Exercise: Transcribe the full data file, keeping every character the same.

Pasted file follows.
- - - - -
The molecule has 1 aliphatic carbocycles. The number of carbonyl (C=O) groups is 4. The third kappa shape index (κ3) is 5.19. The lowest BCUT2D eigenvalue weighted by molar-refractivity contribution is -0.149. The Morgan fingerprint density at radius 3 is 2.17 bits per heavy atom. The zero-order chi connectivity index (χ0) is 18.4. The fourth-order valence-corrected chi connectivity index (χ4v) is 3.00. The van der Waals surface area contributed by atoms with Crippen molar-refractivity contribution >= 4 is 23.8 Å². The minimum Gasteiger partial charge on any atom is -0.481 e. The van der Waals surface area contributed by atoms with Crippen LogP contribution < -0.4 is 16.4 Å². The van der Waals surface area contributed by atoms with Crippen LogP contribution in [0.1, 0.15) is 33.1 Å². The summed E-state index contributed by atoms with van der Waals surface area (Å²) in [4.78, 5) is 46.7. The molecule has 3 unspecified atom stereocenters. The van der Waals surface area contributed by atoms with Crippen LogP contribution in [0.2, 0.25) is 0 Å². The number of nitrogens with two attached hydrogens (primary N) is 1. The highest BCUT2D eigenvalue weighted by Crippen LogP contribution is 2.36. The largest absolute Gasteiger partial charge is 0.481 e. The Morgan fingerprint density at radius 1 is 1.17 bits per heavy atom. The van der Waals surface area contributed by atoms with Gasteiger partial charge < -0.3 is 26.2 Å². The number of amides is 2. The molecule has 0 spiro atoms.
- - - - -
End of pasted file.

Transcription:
The molecule has 1 aliphatic carbocycles. The number of carbonyl (C=O) groups is 4. The third kappa shape index (κ3) is 5.19. The lowest BCUT2D eigenvalue weighted by molar-refractivity contribution is -0.149. The Morgan fingerprint density at radius 3 is 2.17 bits per heavy atom. The zero-order chi connectivity index (χ0) is 18.4. The fourth-order valence-corrected chi connectivity index (χ4v) is 3.00. The van der Waals surface area contributed by atoms with Crippen molar-refractivity contribution >= 4 is 23.8 Å². The minimum Gasteiger partial charge on any atom is -0.481 e. The van der Waals surface area contributed by atoms with Crippen LogP contribution < -0.4 is 16.4 Å². The van der Waals surface area contributed by atoms with Crippen LogP contribution in [0.1, 0.15) is 33.1 Å². The summed E-state index contributed by atoms with van der Waals surface area (Å²) in [4.78, 5) is 46.7. The molecule has 3 unspecified atom stereocenters. The van der Waals surface area contributed by atoms with Crippen LogP contribution in [0.2, 0.25) is 0 Å². The number of nitrogens with two attached hydrogens (primary N) is 1. The highest BCUT2D eigenvalue weighted by Crippen LogP contribution is 2.36. The largest absolute Gasteiger partial charge is 0.481 e. The Morgan fingerprint density at radius 1 is 1.17 bits per heavy atom. The van der Waals surface area contributed by atoms with Gasteiger partial charge < -0.3 is 26.2 Å². The number of amides is 2. The molecule has 0 spiro atoms.